Throughout my years at Tufts, I’ve consumed approximately 1,750 meals in the dining hall. My average dining hall visit lasts about 25 minutes, which means I’ve spent roughly 730 hours, or about 30 full days, eating in Dewick or Carmichael.
Spending all that time has allowed me to gain some insight on how things work and how people behave in the dining halls. Our feeding grounds are remarkable institutions — a peek behind the scenes reveals a startling amount of procedures and operations previously unfathomable. (Do a search for Tufts Dining’s video on how it makes its Butternut Squash Bisque.) I have tremendous respect for the dining hall staff and the well-oiled machine it runs.
But there are certain things the dining halls can’t control, like the behavior of their patrons. This week, rather than preparing a recipe, I’ve provided some basic manners that, though by no means exhaustive, will still make all of us happier, better-fed Jumbos.
1. The art of getting food in a line: First of all, during peak dining hours, it should never take you more than eight seconds to get your food from a bin. I’ve never punched anybody in my life, but the closest I’ve come to doing so was when someone ahead of me in line took more than 30 seconds (not even kidding) with the shrimp and linguine because they burrowed through all the noodles looking for extra shrimp. The humanity.
Note: There are almost always four bins at a station. Let’s say you’re in line, and all you want from the station is General Gau’s chicken, which is the final of the four bins. There’s just one person in front of you, scooping Tomatillo Shrimp from the second bin. I maintain that it’s OK, if not beneficial for everyone in line, for you to go ahead of the person getting shrimp to quickly get your General Gau’s and get out of line.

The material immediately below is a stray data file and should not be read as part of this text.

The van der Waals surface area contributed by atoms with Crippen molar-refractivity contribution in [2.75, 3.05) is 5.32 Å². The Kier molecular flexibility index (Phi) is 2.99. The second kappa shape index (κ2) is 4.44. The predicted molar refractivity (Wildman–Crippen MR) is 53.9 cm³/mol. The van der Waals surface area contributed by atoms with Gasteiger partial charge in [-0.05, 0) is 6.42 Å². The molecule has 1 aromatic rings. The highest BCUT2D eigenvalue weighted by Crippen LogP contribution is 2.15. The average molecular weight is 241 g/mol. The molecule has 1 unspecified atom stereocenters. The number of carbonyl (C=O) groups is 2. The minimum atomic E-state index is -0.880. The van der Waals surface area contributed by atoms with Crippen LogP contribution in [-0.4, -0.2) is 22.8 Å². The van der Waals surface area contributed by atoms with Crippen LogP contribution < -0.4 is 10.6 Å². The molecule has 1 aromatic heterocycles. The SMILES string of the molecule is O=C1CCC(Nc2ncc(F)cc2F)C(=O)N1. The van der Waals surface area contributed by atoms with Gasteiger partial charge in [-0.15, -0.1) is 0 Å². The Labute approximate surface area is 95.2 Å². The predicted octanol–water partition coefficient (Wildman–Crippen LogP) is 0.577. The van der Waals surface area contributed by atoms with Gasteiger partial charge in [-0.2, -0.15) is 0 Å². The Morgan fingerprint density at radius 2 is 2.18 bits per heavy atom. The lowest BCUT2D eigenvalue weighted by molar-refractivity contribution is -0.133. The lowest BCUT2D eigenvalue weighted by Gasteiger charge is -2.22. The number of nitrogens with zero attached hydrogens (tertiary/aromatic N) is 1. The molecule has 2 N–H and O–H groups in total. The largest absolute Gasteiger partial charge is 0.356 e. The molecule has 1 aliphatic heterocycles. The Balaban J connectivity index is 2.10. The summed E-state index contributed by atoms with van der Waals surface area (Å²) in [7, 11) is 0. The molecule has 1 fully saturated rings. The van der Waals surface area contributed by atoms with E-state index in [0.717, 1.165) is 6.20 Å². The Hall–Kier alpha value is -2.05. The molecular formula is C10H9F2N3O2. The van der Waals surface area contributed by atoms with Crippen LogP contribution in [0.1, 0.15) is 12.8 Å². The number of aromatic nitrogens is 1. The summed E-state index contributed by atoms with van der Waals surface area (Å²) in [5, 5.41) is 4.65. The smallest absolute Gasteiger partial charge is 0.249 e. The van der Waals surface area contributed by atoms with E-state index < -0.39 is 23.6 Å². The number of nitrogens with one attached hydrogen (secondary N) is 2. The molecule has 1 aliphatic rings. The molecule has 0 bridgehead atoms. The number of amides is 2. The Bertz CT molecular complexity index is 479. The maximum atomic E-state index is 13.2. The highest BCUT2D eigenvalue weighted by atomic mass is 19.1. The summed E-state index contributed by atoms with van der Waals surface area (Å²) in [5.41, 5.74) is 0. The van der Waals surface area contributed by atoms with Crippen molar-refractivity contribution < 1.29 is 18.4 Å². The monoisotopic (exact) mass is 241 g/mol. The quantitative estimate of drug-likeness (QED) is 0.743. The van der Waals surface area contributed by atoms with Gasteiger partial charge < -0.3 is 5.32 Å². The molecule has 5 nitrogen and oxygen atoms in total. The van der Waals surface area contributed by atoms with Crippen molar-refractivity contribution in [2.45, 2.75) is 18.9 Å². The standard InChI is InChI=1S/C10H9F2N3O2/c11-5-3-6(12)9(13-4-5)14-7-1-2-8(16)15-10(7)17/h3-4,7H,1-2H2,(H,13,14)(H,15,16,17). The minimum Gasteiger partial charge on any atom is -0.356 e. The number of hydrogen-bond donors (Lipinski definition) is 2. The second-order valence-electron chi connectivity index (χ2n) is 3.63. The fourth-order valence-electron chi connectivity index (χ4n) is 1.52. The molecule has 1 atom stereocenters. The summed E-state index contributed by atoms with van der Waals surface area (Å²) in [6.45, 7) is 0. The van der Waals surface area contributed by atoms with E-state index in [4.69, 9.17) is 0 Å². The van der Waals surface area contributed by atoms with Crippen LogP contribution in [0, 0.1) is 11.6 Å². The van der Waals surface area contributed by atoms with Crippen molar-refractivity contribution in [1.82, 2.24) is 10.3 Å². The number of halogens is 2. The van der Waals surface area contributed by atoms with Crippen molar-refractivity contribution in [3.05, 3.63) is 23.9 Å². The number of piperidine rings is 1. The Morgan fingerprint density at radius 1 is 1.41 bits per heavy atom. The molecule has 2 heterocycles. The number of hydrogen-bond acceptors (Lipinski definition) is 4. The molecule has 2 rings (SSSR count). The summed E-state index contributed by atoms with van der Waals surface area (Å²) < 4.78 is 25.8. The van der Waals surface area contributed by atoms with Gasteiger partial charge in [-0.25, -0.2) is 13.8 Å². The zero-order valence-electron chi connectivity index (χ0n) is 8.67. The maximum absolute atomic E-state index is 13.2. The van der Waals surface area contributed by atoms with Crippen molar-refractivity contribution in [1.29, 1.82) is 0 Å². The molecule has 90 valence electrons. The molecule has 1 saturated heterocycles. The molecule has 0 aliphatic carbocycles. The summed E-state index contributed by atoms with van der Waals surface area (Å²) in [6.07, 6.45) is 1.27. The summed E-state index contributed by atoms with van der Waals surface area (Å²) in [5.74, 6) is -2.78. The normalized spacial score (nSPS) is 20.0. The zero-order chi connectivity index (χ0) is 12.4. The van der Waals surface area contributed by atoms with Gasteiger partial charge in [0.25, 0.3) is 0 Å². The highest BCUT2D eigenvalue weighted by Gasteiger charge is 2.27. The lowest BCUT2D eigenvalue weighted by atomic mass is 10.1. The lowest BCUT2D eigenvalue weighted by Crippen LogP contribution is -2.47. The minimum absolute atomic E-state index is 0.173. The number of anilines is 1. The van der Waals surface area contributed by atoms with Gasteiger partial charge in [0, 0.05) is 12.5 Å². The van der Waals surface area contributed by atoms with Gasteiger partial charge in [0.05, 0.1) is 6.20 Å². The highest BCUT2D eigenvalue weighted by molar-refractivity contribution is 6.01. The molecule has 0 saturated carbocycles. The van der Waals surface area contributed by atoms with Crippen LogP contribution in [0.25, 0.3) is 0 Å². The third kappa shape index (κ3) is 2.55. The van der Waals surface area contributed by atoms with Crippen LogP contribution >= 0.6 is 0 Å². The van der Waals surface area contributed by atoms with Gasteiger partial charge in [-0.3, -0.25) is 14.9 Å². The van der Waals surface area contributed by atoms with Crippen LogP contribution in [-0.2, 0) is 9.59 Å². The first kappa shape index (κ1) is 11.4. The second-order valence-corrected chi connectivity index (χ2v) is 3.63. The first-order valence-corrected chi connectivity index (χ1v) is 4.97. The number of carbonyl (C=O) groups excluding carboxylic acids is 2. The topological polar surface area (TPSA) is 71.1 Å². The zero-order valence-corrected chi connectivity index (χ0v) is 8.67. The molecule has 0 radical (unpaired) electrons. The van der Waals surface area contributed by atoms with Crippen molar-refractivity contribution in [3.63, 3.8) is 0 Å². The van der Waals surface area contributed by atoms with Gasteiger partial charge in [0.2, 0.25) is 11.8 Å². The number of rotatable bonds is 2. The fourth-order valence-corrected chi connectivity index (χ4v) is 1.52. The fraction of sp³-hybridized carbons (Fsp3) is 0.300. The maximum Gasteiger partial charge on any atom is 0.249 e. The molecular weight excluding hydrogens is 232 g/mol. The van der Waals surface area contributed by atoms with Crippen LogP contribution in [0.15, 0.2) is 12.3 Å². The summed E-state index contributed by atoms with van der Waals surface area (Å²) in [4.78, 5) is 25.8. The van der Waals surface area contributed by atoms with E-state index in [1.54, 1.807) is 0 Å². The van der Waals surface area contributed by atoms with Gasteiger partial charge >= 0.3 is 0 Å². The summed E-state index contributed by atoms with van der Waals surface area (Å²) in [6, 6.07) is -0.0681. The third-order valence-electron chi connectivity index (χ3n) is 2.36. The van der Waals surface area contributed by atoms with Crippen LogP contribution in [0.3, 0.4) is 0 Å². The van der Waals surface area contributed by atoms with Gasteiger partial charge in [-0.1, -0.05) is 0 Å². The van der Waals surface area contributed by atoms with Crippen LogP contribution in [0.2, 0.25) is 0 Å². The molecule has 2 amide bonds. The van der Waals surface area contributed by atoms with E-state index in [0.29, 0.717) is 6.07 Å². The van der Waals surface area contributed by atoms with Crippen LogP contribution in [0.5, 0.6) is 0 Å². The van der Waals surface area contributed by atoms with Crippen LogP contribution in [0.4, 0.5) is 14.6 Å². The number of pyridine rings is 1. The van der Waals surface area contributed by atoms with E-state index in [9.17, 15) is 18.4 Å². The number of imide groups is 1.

2. Putting dishes away: I’ve noticed this problem more in Dewick than in Carm, but an unnecessary bottleneck occurs when people try to put their dishes on the cleaning carousel. Basically, the first person in a large group walks up and puts their dishes on the nearest tray of the carousel. The first tray may seem like prime real estate for an in-and-out operation, but alas, it actually forces people to either wait until you’re done, or try to go around and run the risk of colliding with you just as you turn to leave the line. I’m no game theorist, but if you’re the first person, it makes more sense to walk to the end of the carousel. That way, you leave space for others to enter behind you and reduce the risk of collision.
A final note on dish duty: Don’t put your used napkins in your cup. They usually stick to the side, which makes it one more thing a dishwasher has to deal with.
3. Acknowledge the dining staff: This goes beyond please and thank you, which I consider minimums. The dining staff works really hard to make our experience a positive one, and acknowledging that is important. You don’t have to become friends with every dining hall employee, but it pays dividends to be considerate and engage in conversation. One of the highlights of my life came when it was gingerbread-man season, and an employee I’d become friends with let me try one at 3:00 p.m. even though they weren’t technically supposed to be available until dinner.
Of the 1,750+ meals I’ve consumed at Tufts, that gingerbread man was one of the tastiest, most memorable things I’ve sunk my teeth into.